CARROLL: Are you a member of the Fair Play Committee?

EMI: Yes.

CARROLL: And following that you think you are a loyal citizen? What would you do if you were notified to report for your call to the army tomorrow?

EMI: I don't know. Many things can happen between now and tomorrow. I may think one thing today and one thing tomorrow.

CARROLL: What if I handed you your draft notice right now?

EMI: Right now I think you know the way I have been thinking.

CARROLL: Would you go or wouldn't you go?

EMI: I would go just as soon as my status and rights are clarified.

CARROLL: How can you declare you are a loyal American citizen, then?

EMI: Taking the stand I just told you, I believe that by doing that I am helping toward the rectification of the unconstitutional acts the government has committed.

CARROLL: You already have a test case in court now. How can you further help it?

EMI: That is my individual feeling. I don't feel that it should be left to someone else.

CARROLL: Do you agree that it takes one case to test a law?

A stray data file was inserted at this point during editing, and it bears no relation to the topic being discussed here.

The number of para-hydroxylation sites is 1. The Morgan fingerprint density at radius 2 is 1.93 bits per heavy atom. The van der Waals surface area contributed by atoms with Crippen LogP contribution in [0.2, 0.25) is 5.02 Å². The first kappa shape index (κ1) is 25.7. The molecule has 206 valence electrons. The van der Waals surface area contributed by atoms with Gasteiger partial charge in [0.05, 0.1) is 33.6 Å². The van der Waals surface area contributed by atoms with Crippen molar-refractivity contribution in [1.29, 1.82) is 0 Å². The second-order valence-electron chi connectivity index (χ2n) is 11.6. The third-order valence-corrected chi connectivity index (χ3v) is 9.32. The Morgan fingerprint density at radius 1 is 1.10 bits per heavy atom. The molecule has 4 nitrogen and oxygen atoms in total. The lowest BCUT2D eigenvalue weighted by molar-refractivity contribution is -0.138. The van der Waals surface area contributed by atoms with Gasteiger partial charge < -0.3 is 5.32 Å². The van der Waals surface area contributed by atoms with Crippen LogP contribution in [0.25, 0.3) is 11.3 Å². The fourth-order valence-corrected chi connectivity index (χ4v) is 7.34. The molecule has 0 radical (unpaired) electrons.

EMI: It may take one or many.

CARROLL: Will you agree that it takes just one.

EMI: I think there are cases where one wouldn't.

ROBERTSON: I think you will find one case is enough. What is your attitude going to be if these things are not clarified for you?

EMI: You mean in regard to the draft?

ROBERTSON: In regard to your future and your loyalty. Supposing that this thing goes through and isn't clarified for you?

EMI: You mean the Supreme Court, that the evacuation was constitutional?


EMI: I would abide by those decision. If the constitution is interpreted that way by the Supreme Court I think the citizens should back up the decision if the Supreme Court says so.

ROBERTSON: Let me ask you a few straight questions, then as far as I am concerned this hearing is closed. Do you consider yourself a loyal American citizen?

EMI: Yes.

ROBERTSON: Are you willing to defend the United States against any foreign power?

EMI: Yes.

ROBERTSON: I don't think I have anything further. Have you anything Joe?

CARROLL: No, I don't believe I have.